According to a White House source, the ceremony will be held on September 15 and will be attended by US President Donald Trump. Israeli Prime Minister Binyamin Netanyahu released a statement thanking President Trump for hosting the “historic” ceremony and announced he would “proudly” attend the event. However, the UAE delegation will apparently consist of only second-tier dignitaries, headed by Foreign Minister Abdullah bin Zayed Al Nahyan.
Sher and Herzog both see the move as significant.
“It says a lot,” Herzog emphasizes. “It means that despite all the advancements made by [UAE leader Mohammed bin Zayed] and the brave step he took [in normalizing relations with Israel], the Emiratis still have certain inhibitions and some sensitivity towards the Palestinian question and Arabic public opinion.
“Perhaps there are other issues bothering them, like Israel’s statements regarding the F-35 [fighter jet] deal. But you just can’t ignore the fact that two leaders are present and the third is absent,” says Herzog. 
Sher warned Netanyahu was “making a diplomatic mistake” by personally attending the event. “We’re upgrading the delegation on our side while the Emirati’s downgrade their representatives,” he said. “This is a way for [the UAE] to send a message to its people – ‘don’t make such a big deal out of this’”.
On August 13, President Trump announced he had brokered a deal to normalize ties between Israel and the UAE. The UAE agreed to officially recognize Israel’s right to exist and to solidify economic and trade relations with the Jewish state. In return, Netanyahu consented to postpone his plans to annex territories in the West Bank indefinitely, while also reportedly greenlighting an arms deal between the UAE and the Trump administration that would include the sale of state of the art F-35 fighter jets to the Gulf nation.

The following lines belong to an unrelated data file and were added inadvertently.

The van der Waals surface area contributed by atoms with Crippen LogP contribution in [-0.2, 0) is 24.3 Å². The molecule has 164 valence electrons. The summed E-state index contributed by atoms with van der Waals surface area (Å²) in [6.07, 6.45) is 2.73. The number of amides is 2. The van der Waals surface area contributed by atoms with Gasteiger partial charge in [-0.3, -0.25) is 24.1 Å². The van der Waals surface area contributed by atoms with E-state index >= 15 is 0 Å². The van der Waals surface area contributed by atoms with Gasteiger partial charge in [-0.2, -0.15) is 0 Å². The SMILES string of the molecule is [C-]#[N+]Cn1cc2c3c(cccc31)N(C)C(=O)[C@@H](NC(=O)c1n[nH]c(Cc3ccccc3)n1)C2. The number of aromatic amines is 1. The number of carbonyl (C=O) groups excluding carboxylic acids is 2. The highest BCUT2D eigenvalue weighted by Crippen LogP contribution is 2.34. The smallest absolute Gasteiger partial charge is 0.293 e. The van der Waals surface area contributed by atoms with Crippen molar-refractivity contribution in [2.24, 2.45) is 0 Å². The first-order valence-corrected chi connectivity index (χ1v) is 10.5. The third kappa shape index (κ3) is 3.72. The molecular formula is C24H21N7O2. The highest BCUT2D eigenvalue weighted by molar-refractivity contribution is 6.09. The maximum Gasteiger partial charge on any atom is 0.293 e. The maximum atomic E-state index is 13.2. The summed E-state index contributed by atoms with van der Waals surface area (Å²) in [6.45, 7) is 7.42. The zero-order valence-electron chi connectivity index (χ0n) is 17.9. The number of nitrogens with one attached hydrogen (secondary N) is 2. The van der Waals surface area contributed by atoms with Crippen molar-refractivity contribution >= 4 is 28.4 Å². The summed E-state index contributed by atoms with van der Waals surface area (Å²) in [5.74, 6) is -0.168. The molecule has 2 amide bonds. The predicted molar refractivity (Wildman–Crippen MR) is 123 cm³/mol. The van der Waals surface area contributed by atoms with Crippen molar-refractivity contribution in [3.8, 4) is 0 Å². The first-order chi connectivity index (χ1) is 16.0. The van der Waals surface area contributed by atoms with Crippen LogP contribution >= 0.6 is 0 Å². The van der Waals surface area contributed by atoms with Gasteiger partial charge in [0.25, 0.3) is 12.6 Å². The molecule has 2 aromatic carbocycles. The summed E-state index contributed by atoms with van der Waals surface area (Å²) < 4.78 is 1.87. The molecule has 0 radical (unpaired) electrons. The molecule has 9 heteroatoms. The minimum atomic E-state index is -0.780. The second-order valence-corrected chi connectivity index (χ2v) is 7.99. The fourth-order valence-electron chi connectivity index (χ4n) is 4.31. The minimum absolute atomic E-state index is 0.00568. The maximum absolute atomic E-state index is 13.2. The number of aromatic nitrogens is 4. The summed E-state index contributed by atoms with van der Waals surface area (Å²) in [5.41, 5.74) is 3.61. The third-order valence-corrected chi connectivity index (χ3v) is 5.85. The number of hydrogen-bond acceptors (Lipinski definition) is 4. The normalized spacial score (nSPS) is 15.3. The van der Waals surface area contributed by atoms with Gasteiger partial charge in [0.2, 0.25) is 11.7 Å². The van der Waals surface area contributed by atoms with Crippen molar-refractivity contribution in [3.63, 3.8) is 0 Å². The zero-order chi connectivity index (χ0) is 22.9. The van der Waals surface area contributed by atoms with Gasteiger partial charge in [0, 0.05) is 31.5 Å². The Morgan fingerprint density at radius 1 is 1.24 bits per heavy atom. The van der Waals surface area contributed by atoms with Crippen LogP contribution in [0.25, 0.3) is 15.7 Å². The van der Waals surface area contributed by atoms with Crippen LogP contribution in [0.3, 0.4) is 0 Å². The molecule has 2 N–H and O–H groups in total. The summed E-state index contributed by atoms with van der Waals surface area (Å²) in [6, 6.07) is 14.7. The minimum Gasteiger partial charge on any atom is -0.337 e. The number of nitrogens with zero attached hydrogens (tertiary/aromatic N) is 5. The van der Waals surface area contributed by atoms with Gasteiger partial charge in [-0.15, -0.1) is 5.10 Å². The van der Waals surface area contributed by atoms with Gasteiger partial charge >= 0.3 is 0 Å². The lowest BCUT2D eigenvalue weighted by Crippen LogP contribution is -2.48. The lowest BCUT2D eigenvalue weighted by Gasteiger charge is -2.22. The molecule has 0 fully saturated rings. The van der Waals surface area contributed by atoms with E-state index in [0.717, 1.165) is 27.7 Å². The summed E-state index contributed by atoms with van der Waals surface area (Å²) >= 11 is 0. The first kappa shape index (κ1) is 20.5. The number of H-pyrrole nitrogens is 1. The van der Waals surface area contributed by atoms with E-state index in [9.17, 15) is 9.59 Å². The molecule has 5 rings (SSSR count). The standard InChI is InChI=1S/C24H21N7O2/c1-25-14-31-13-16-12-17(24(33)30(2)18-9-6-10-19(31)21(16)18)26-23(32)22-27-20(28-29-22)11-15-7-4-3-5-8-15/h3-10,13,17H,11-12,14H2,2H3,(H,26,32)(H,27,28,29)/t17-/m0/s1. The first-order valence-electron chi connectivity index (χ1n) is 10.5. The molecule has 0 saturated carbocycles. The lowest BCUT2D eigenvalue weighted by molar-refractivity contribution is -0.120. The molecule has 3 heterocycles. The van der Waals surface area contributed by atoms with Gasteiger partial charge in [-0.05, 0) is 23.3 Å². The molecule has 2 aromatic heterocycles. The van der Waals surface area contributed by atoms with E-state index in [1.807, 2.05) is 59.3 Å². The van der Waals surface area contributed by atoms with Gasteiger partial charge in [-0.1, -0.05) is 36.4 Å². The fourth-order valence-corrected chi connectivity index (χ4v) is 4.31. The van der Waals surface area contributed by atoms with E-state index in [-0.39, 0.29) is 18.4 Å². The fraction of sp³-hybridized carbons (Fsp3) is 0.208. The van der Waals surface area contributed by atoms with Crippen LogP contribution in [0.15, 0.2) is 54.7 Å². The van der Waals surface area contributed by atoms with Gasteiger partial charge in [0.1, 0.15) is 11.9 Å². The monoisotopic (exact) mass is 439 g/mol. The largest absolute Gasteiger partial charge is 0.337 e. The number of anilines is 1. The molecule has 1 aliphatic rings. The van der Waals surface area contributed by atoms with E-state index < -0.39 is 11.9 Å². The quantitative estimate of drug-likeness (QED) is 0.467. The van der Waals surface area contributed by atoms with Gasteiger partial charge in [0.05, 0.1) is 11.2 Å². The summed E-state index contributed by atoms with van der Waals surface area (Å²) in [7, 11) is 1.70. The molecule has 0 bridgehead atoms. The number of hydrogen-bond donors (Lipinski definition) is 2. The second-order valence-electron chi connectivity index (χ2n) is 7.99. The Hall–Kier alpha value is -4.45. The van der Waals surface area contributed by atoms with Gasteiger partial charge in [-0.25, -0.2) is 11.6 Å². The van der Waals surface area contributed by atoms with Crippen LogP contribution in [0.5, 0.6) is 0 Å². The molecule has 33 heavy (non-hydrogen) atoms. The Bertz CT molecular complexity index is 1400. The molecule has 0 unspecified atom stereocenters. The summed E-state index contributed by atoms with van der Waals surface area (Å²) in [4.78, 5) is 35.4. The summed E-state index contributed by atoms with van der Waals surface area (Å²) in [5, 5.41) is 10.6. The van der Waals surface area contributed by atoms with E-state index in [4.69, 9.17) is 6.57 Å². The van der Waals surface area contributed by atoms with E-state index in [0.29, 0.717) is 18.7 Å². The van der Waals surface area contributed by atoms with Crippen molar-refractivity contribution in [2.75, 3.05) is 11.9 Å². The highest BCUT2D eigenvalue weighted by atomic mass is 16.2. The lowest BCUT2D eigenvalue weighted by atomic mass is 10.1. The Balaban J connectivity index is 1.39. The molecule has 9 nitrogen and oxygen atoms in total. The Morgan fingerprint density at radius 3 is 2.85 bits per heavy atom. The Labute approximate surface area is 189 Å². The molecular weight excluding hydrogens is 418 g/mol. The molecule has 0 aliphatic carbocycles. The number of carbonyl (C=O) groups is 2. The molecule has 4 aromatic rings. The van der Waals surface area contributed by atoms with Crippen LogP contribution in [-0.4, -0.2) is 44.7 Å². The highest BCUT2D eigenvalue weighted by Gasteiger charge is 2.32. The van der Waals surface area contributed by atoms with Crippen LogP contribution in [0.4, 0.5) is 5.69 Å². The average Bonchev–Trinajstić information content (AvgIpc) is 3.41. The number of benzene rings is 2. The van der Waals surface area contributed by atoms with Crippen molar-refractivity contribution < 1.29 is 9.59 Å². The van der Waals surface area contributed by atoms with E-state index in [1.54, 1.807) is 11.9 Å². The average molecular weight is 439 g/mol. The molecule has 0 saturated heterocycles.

Netanyahu has since denied agreeing to such a deal.
It still remains unclear whether Alternate Prime Minister and Defense Minister Benny Gantz or Foreign Minister Gabi Ashkenazi, both bitter political rivals of Netanyahu, will join the prime minister on his trip to Washington. Gantz’s office declined to respond to The Media Line’s request for comment.
As to the actual ceremony, both former diplomats see it as mere theatrics.
“The rules are that everything is hammered out and scripted, down to the most minute details,” Sher shares, noting that the heads of states’ addresses, standing positions, and lineup are all determined in advance. “They also agree ahead of time on the press releases, that usually tend to include an extra nugget, some ‘fresh news’ to entice reporters and the public.”
But Sher notes there may be exceptions to the rule, when things go off-script, “either because one of the actors forgets his role or because he intentionally wants to provoke the other sides, trying to gain one last concession from his negotiating partners.
“[The late PLO chair Yasser] Arafat was a master of trying to squeeze that last drop out of the lemon,” Sher remembers. “Something can always go wrong.”
Says Herzog, “There is always room for surprise. Arafat was unexpected. I can definitely see Trump doing something to surprise everyone.”